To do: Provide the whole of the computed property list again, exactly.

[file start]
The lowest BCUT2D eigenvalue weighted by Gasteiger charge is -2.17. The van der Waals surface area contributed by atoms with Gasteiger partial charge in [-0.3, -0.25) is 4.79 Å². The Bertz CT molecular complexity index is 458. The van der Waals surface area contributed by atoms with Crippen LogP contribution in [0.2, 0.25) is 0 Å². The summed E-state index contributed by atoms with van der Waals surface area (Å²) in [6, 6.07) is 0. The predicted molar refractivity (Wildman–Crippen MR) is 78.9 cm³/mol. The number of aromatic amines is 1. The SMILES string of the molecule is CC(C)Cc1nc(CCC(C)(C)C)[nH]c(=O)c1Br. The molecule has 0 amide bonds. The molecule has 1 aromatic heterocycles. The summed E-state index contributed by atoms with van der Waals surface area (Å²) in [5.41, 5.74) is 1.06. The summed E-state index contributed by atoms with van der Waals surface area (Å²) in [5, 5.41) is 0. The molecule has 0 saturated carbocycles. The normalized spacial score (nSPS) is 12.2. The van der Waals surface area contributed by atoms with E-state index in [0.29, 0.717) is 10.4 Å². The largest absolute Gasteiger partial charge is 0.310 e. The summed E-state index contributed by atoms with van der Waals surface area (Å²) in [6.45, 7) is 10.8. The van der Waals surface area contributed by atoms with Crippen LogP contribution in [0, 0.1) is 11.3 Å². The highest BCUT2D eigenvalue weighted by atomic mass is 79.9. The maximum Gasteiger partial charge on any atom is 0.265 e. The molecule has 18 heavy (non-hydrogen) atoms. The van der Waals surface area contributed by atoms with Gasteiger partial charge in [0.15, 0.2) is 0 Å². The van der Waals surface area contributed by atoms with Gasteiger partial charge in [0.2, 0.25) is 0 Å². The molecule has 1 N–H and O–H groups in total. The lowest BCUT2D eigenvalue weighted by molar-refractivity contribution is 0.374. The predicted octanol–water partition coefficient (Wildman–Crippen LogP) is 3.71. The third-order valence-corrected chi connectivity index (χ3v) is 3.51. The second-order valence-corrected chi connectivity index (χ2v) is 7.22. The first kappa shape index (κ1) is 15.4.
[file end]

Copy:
The lowest BCUT2D eigenvalue weighted by Gasteiger charge is -2.17. The van der Waals surface area contributed by atoms with Gasteiger partial charge in [-0.3, -0.25) is 4.79 Å². The Bertz CT molecular complexity index is 458. The van der Waals surface area contributed by atoms with Crippen LogP contribution in [0.2, 0.25) is 0 Å². The summed E-state index contributed by atoms with van der Waals surface area (Å²) in [6, 6.07) is 0. The predicted molar refractivity (Wildman–Crippen MR) is 78.9 cm³/mol. The number of aromatic amines is 1. The SMILES string of the molecule is CC(C)Cc1nc(CCC(C)(C)C)[nH]c(=O)c1Br. The molecule has 0 amide bonds. The molecule has 1 aromatic heterocycles. The summed E-state index contributed by atoms with van der Waals surface area (Å²) in [5.41, 5.74) is 1.06. The summed E-state index contributed by atoms with van der Waals surface area (Å²) in [5, 5.41) is 0. The molecule has 0 saturated carbocycles. The normalized spacial score (nSPS) is 12.2. The van der Waals surface area contributed by atoms with E-state index in [0.29, 0.717) is 10.4 Å². The largest absolute Gasteiger partial charge is 0.310 e. The summed E-state index contributed by atoms with van der Waals surface area (Å²) in [6.45, 7) is 10.8. The van der Waals surface area contributed by atoms with Crippen LogP contribution in [0, 0.1) is 11.3 Å². The highest BCUT2D eigenvalue weighted by atomic mass is 79.9. The maximum Gasteiger partial charge on any atom is 0.265 e. The molecule has 18 heavy (non-hydrogen) atoms. The van der Waals surface area contributed by atoms with Gasteiger partial charge in [0.15, 0.2) is 0 Å². The van der Waals surface area contributed by atoms with Gasteiger partial charge in [0.2, 0.25) is 0 Å². The molecule has 1 N–H and O–H groups in total. The lowest BCUT2D eigenvalue weighted by molar-refractivity contribution is 0.374. The predicted octanol–water partition coefficient (Wildman–Crippen LogP) is 3.71. The third-order valence-corrected chi connectivity index (χ3v) is 3.51. The second-order valence-corrected chi connectivity index (χ2v) is 7.22. The first kappa shape index (κ1) is 15.4.